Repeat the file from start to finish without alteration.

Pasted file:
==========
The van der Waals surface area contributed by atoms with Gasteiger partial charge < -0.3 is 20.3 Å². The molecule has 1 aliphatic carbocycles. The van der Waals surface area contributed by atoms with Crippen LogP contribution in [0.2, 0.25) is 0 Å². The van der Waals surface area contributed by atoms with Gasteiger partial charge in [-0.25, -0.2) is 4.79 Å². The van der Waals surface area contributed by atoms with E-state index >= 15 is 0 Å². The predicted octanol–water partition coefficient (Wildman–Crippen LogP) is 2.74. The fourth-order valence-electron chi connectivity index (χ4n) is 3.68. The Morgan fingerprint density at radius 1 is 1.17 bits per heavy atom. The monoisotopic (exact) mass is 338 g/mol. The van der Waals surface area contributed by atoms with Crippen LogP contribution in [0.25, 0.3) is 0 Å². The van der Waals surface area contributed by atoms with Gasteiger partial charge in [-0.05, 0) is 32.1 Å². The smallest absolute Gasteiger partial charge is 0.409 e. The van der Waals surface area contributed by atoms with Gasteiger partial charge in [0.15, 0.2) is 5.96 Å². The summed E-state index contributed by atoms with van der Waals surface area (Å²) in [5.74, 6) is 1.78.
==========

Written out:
The van der Waals surface area contributed by atoms with Gasteiger partial charge < -0.3 is 20.3 Å². The molecule has 1 aliphatic carbocycles. The van der Waals surface area contributed by atoms with Crippen LogP contribution in [0.2, 0.25) is 0 Å². The van der Waals surface area contributed by atoms with Gasteiger partial charge in [-0.25, -0.2) is 4.79 Å². The van der Waals surface area contributed by atoms with E-state index >= 15 is 0 Å². The predicted octanol–water partition coefficient (Wildman–Crippen LogP) is 2.74. The fourth-order valence-electron chi connectivity index (χ4n) is 3.68. The Morgan fingerprint density at radius 1 is 1.17 bits per heavy atom. The monoisotopic (exact) mass is 338 g/mol. The van der Waals surface area contributed by atoms with Crippen LogP contribution in [0.25, 0.3) is 0 Å². The van der Waals surface area contributed by atoms with Gasteiger partial charge in [-0.05, 0) is 32.1 Å². The smallest absolute Gasteiger partial charge is 0.409 e. The van der Waals surface area contributed by atoms with Gasteiger partial charge in [0.15, 0.2) is 5.96 Å². The summed E-state index contributed by atoms with van der Waals surface area (Å²) in [5.74, 6) is 1.78.